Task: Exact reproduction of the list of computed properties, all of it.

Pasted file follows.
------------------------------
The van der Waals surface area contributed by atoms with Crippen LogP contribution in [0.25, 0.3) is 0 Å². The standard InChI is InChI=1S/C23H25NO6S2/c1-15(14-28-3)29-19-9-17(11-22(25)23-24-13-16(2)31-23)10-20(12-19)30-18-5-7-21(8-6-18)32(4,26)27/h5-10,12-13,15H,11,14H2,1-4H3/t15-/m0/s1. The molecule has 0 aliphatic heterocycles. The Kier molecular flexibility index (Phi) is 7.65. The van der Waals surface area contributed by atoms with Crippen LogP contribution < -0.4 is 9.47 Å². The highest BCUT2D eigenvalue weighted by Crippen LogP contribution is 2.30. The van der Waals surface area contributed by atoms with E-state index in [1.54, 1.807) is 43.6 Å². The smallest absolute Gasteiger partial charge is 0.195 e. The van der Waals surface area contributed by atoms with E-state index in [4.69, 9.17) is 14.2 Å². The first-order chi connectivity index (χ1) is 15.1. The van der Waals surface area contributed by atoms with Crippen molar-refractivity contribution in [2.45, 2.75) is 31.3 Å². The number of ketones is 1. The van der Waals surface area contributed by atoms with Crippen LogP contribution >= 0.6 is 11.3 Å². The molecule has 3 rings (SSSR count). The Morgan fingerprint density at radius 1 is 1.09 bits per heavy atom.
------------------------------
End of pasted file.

The van der Waals surface area contributed by atoms with Crippen LogP contribution in [0.25, 0.3) is 0 Å². The standard InChI is InChI=1S/C23H25NO6S2/c1-15(14-28-3)29-19-9-17(11-22(25)23-24-13-16(2)31-23)10-20(12-19)30-18-5-7-21(8-6-18)32(4,26)27/h5-10,12-13,15H,11,14H2,1-4H3/t15-/m0/s1. The molecule has 0 aliphatic heterocycles. The Kier molecular flexibility index (Phi) is 7.65. The van der Waals surface area contributed by atoms with Crippen LogP contribution < -0.4 is 9.47 Å². The highest BCUT2D eigenvalue weighted by Crippen LogP contribution is 2.30. The van der Waals surface area contributed by atoms with E-state index in [1.54, 1.807) is 43.6 Å². The smallest absolute Gasteiger partial charge is 0.195 e. The van der Waals surface area contributed by atoms with E-state index in [4.69, 9.17) is 14.2 Å². The first-order chi connectivity index (χ1) is 15.1. The van der Waals surface area contributed by atoms with Crippen molar-refractivity contribution in [2.45, 2.75) is 31.3 Å². The number of ketones is 1. The van der Waals surface area contributed by atoms with Crippen LogP contribution >= 0.6 is 11.3 Å². The molecule has 3 rings (SSSR count). The Morgan fingerprint density at radius 1 is 1.09 bits per heavy atom.